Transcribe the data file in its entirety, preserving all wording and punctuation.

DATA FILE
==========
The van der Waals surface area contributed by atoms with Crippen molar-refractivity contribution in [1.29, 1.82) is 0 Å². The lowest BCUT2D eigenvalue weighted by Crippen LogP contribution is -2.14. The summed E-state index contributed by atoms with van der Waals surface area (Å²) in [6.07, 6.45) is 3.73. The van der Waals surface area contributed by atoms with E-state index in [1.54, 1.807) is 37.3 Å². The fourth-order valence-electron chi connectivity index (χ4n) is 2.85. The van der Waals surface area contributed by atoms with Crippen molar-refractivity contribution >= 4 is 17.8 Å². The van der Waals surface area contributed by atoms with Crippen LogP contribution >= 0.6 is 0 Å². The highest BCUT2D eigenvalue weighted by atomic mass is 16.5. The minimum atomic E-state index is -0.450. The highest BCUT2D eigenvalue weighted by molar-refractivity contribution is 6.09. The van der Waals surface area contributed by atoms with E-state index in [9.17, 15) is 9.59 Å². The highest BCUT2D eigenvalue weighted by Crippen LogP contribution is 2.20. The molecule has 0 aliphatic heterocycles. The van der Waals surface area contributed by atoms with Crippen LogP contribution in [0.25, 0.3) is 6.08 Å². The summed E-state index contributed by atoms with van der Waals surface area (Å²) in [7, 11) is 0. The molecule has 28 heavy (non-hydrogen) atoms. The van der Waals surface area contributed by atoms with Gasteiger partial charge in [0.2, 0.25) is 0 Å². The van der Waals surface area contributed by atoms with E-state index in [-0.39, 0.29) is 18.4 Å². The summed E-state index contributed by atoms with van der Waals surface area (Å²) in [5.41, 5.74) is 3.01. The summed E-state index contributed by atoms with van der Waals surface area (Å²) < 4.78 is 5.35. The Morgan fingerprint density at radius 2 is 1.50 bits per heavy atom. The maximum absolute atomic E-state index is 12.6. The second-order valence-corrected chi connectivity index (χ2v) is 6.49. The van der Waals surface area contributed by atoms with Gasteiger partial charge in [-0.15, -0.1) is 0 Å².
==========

The van der Waals surface area contributed by atoms with Crippen molar-refractivity contribution in [1.29, 1.82) is 0 Å². The lowest BCUT2D eigenvalue weighted by Crippen LogP contribution is -2.14. The summed E-state index contributed by atoms with van der Waals surface area (Å²) in [6.07, 6.45) is 3.73. The van der Waals surface area contributed by atoms with E-state index in [1.54, 1.807) is 37.3 Å². The fourth-order valence-electron chi connectivity index (χ4n) is 2.85. The van der Waals surface area contributed by atoms with Crippen molar-refractivity contribution >= 4 is 17.8 Å². The van der Waals surface area contributed by atoms with Crippen LogP contribution >= 0.6 is 0 Å². The highest BCUT2D eigenvalue weighted by atomic mass is 16.5. The minimum atomic E-state index is -0.450. The highest BCUT2D eigenvalue weighted by molar-refractivity contribution is 6.09. The van der Waals surface area contributed by atoms with E-state index in [9.17, 15) is 9.59 Å². The highest BCUT2D eigenvalue weighted by Crippen LogP contribution is 2.20. The molecule has 0 aliphatic heterocycles. The van der Waals surface area contributed by atoms with Crippen LogP contribution in [0.25, 0.3) is 6.08 Å². The summed E-state index contributed by atoms with van der Waals surface area (Å²) in [7, 11) is 0. The molecule has 28 heavy (non-hydrogen) atoms. The van der Waals surface area contributed by atoms with Gasteiger partial charge in [0.2, 0.25) is 0 Å². The van der Waals surface area contributed by atoms with E-state index in [-0.39, 0.29) is 18.4 Å². The summed E-state index contributed by atoms with van der Waals surface area (Å²) in [5.41, 5.74) is 3.01. The summed E-state index contributed by atoms with van der Waals surface area (Å²) < 4.78 is 5.35. The Morgan fingerprint density at radius 2 is 1.50 bits per heavy atom. The maximum absolute atomic E-state index is 12.6. The second-order valence-corrected chi connectivity index (χ2v) is 6.49. The van der Waals surface area contributed by atoms with Gasteiger partial charge in [-0.15, -0.1) is 0 Å².